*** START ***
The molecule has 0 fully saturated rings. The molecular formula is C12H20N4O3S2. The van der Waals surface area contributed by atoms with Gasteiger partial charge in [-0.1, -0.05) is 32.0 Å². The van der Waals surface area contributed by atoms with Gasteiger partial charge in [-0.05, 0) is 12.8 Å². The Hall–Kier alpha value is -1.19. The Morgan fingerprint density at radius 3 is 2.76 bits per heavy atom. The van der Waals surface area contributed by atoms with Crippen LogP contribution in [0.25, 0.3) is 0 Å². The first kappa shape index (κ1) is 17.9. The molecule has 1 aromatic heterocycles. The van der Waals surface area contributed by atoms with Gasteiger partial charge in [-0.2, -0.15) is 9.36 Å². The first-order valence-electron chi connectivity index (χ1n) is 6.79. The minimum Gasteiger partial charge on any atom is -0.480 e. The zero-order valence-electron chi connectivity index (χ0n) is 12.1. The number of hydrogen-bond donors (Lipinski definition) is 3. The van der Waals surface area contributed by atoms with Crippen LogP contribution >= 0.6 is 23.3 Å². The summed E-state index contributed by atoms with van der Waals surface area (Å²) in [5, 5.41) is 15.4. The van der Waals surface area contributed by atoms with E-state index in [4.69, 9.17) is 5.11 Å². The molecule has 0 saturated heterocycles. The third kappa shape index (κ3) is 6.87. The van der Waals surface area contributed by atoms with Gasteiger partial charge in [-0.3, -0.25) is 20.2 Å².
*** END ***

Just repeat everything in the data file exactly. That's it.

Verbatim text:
The molecule has 0 fully saturated rings. The molecular formula is C12H20N4O3S2. The van der Waals surface area contributed by atoms with Gasteiger partial charge in [-0.1, -0.05) is 32.0 Å². The van der Waals surface area contributed by atoms with Gasteiger partial charge in [-0.05, 0) is 12.8 Å². The Hall–Kier alpha value is -1.19. The Morgan fingerprint density at radius 3 is 2.76 bits per heavy atom. The van der Waals surface area contributed by atoms with Crippen LogP contribution in [0.25, 0.3) is 0 Å². The first kappa shape index (κ1) is 17.9. The molecule has 1 aromatic heterocycles. The van der Waals surface area contributed by atoms with Gasteiger partial charge in [-0.2, -0.15) is 9.36 Å². The first-order valence-electron chi connectivity index (χ1n) is 6.79. The minimum Gasteiger partial charge on any atom is -0.480 e. The zero-order valence-electron chi connectivity index (χ0n) is 12.1. The number of hydrogen-bond donors (Lipinski definition) is 3. The van der Waals surface area contributed by atoms with Crippen LogP contribution >= 0.6 is 23.3 Å². The summed E-state index contributed by atoms with van der Waals surface area (Å²) in [5, 5.41) is 15.4. The van der Waals surface area contributed by atoms with E-state index in [4.69, 9.17) is 5.11 Å². The molecule has 0 saturated heterocycles. The third kappa shape index (κ3) is 6.87. The van der Waals surface area contributed by atoms with Gasteiger partial charge in [-0.3, -0.25) is 20.2 Å².